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US/ NATO v. Russia - Misperceptions.


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It's official - Syria is now fair game in the CMBS forum:

"Ghost soldiers: the Russians secretly dying for the Kremlin in Syria"

http://www.reuters.com/article/us-mideast-crisis-syria-russia-insight-idUSKBN12Y0M6

"The start of this year proved deadly for one unit of about 100 Russian fighters supporting President Bashar al-Assad's troops in northern Syria.

...

They were in Syria as private contractors, a small part of an army of such people who are being deployed secretly by the Kremlin in Syria.

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Reuters was not able to determine the precise number of such Russian mercenaries fighting in Syria, nor the total number of casualties they have sustained, but three people familiar with the deployments said there were many units of a similar size to the one that included Kolganov and Morozov.

...

Last year, Russia joined the war in Syria, its first conflict outside the borders of the former Soviet Union since the Cold War. Word got out among veterans of the Ukraine conflict that mercenaries were needed.

According to three people who knew Morozov and Kolganov, both had fought in Ukraine as part of the same unit that would eventually take them to Syria. It was led by a man who goes by the nomme de guerre "Vagner", who has become a leader of Russian mercenary forces in Syria, one of the sources said.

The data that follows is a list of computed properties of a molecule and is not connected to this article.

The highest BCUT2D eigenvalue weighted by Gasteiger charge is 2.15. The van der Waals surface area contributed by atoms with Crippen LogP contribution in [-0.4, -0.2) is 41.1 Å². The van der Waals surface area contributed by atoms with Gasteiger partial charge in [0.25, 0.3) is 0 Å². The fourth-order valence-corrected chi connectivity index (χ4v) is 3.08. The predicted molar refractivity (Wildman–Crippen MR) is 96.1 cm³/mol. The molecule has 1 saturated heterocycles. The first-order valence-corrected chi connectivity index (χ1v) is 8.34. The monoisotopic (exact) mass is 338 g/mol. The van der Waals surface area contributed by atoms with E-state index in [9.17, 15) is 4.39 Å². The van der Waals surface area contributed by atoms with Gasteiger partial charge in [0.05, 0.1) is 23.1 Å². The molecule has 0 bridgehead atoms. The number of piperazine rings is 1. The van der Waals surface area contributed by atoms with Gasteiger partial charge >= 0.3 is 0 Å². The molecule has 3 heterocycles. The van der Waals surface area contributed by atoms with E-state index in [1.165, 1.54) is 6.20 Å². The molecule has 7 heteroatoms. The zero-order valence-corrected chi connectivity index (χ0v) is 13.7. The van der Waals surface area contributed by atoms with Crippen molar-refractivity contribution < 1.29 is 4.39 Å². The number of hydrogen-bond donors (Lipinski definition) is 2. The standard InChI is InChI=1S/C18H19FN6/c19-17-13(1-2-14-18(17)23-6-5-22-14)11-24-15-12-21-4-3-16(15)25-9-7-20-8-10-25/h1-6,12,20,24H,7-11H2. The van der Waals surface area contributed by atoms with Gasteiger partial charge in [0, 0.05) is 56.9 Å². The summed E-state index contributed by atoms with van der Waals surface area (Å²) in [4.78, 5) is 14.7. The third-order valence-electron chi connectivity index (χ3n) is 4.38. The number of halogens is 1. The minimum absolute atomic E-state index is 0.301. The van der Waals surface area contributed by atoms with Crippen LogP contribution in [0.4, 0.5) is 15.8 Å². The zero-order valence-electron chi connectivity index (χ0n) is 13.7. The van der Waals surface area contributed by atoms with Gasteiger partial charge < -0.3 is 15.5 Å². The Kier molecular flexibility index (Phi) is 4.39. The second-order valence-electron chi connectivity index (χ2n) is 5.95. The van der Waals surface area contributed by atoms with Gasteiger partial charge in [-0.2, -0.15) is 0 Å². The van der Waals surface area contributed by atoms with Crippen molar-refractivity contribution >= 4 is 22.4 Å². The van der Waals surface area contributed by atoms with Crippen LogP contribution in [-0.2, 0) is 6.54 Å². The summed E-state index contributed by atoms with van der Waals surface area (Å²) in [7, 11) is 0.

Little is known of his real identity. Two of Vagner's comrades say he had already traveled to Syria as a mercenary in 2013, before commanding his group of Russian fighters in eastern Ukraine. He then headed back to Syria, where Russia began its intervention in Sept. 2015.

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One Ukrainian rebel commander who was close to the Vagner group in eastern Ukraine said many of the fighters there were tempted to fight in Syria because they had found it difficult to return to civilian life.

"I meet them now and see how much they have changed. I simply have nothing to discuss with them. They can't imagine any other life but war. That's why they go fight in Syria."

...

According to Kapa, Russian veterans of the Ukraine fighting were recruited for ground combat in Syria when it became clear that Syrians would not be able to hold ground without help, despite Russian air support."

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It's odd that we have had so much heated discussion based around the highly unlikely/impossible concept of a US/NATO war with Russia, while the real life operation we currently have in Mosul is completely ignored. 

I find the discussions here fascinating.  Hope that we now see a similarly detailed analysis of the Mosul situation. 

For starters, it must be a huge concern that we saw how the US troops suffered in urban conflict in previous MOUT ops.  It raises serious doubts whether the less-capable/trained Iraqi army will persevere once their body count mounts. 

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14 minutes ago, Erwin said:

It's odd that we have had so much heated discussion based around the highly unlikely/impossible concept of a US/NATO war with Russia, while the real life operation we currently have in Mosul is completely ignored.